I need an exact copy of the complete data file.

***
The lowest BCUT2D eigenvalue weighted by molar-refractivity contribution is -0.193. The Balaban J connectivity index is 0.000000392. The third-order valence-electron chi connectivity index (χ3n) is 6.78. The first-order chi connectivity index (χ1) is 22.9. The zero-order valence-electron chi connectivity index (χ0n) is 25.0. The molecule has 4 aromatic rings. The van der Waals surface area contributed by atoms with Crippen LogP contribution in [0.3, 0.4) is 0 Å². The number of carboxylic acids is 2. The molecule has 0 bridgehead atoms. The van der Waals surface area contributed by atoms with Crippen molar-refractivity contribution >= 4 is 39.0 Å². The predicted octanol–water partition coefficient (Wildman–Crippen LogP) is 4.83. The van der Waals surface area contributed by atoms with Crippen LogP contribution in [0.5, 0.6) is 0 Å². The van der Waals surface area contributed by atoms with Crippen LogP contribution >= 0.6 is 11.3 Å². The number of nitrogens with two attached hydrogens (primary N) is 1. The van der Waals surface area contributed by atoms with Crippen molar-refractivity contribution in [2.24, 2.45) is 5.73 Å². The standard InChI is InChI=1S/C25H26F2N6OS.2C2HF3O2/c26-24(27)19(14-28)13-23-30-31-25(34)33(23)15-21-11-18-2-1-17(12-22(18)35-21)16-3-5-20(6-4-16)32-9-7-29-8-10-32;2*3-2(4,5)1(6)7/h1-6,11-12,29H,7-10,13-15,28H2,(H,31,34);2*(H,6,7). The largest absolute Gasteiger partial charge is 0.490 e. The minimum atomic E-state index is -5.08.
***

The lowest BCUT2D eigenvalue weighted by molar-refractivity contribution is -0.193. The Balaban J connectivity index is 0.000000392. The third-order valence-electron chi connectivity index (χ3n) is 6.78. The first-order chi connectivity index (χ1) is 22.9. The zero-order valence-electron chi connectivity index (χ0n) is 25.0. The molecule has 4 aromatic rings. The van der Waals surface area contributed by atoms with Crippen LogP contribution in [0.3, 0.4) is 0 Å². The number of carboxylic acids is 2. The molecule has 0 bridgehead atoms. The van der Waals surface area contributed by atoms with Crippen molar-refractivity contribution >= 4 is 39.0 Å². The predicted octanol–water partition coefficient (Wildman–Crippen LogP) is 4.83. The van der Waals surface area contributed by atoms with Crippen LogP contribution in [0.5, 0.6) is 0 Å². The van der Waals surface area contributed by atoms with Crippen LogP contribution >= 0.6 is 11.3 Å². The number of nitrogens with two attached hydrogens (primary N) is 1. The van der Waals surface area contributed by atoms with Crippen molar-refractivity contribution in [2.24, 2.45) is 5.73 Å². The standard InChI is InChI=1S/C25H26F2N6OS.2C2HF3O2/c26-24(27)19(14-28)13-23-30-31-25(34)33(23)15-21-11-18-2-1-17(12-22(18)35-21)16-3-5-20(6-4-16)32-9-7-29-8-10-32;2*3-2(4,5)1(6)7/h1-6,11-12,29H,7-10,13-15,28H2,(H,31,34);2*(H,6,7). The largest absolute Gasteiger partial charge is 0.490 e. The minimum atomic E-state index is -5.08.